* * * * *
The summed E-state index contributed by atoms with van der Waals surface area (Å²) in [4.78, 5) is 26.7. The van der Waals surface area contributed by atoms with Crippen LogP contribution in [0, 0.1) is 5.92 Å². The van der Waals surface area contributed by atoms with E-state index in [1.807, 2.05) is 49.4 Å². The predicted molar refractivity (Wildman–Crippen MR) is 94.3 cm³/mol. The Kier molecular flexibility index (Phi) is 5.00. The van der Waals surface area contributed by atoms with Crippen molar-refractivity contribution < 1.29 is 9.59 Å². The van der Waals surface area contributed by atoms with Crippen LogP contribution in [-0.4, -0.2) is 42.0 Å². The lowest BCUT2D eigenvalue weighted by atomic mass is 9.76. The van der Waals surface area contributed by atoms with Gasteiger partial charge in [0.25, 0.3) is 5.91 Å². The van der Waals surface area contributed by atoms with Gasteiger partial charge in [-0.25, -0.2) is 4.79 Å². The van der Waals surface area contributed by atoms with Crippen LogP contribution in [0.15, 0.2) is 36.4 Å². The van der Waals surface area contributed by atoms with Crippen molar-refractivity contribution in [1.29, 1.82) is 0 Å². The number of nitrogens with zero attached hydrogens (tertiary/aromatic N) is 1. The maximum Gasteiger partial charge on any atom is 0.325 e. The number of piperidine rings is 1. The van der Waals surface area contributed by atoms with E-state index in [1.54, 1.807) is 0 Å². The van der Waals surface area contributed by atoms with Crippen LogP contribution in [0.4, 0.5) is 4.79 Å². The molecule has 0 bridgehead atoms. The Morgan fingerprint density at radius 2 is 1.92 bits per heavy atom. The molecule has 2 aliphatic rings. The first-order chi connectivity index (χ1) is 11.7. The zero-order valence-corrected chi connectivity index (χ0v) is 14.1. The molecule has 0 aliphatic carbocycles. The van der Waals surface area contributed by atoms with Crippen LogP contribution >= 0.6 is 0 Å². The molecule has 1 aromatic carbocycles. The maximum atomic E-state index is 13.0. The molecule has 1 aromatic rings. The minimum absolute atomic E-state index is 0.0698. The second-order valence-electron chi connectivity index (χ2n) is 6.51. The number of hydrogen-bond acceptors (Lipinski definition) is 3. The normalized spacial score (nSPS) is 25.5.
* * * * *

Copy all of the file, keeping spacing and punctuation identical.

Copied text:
The summed E-state index contributed by atoms with van der Waals surface area (Å²) in [4.78, 5) is 26.7. The van der Waals surface area contributed by atoms with Crippen LogP contribution in [0, 0.1) is 5.92 Å². The van der Waals surface area contributed by atoms with E-state index in [1.807, 2.05) is 49.4 Å². The predicted molar refractivity (Wildman–Crippen MR) is 94.3 cm³/mol. The Kier molecular flexibility index (Phi) is 5.00. The van der Waals surface area contributed by atoms with Crippen molar-refractivity contribution < 1.29 is 9.59 Å². The van der Waals surface area contributed by atoms with Crippen LogP contribution in [-0.4, -0.2) is 42.0 Å². The lowest BCUT2D eigenvalue weighted by atomic mass is 9.76. The van der Waals surface area contributed by atoms with Gasteiger partial charge in [0.25, 0.3) is 5.91 Å². The van der Waals surface area contributed by atoms with Gasteiger partial charge in [-0.25, -0.2) is 4.79 Å². The van der Waals surface area contributed by atoms with Crippen LogP contribution in [0.15, 0.2) is 36.4 Å². The van der Waals surface area contributed by atoms with Crippen molar-refractivity contribution in [1.29, 1.82) is 0 Å². The number of nitrogens with zero attached hydrogens (tertiary/aromatic N) is 1. The maximum Gasteiger partial charge on any atom is 0.325 e. The number of piperidine rings is 1. The van der Waals surface area contributed by atoms with E-state index in [1.54, 1.807) is 0 Å². The van der Waals surface area contributed by atoms with Crippen LogP contribution in [0.4, 0.5) is 4.79 Å². The molecule has 0 bridgehead atoms. The Morgan fingerprint density at radius 2 is 1.92 bits per heavy atom. The molecule has 2 aliphatic rings. The first-order chi connectivity index (χ1) is 11.7. The zero-order valence-corrected chi connectivity index (χ0v) is 14.1. The molecule has 0 aliphatic carbocycles. The van der Waals surface area contributed by atoms with Crippen LogP contribution >= 0.6 is 0 Å². The molecule has 1 aromatic carbocycles. The maximum atomic E-state index is 13.0. The molecule has 1 aromatic rings. The minimum absolute atomic E-state index is 0.0698. The second-order valence-electron chi connectivity index (χ2n) is 6.51. The number of hydrogen-bond acceptors (Lipinski definition) is 3. The normalized spacial score (nSPS) is 25.5.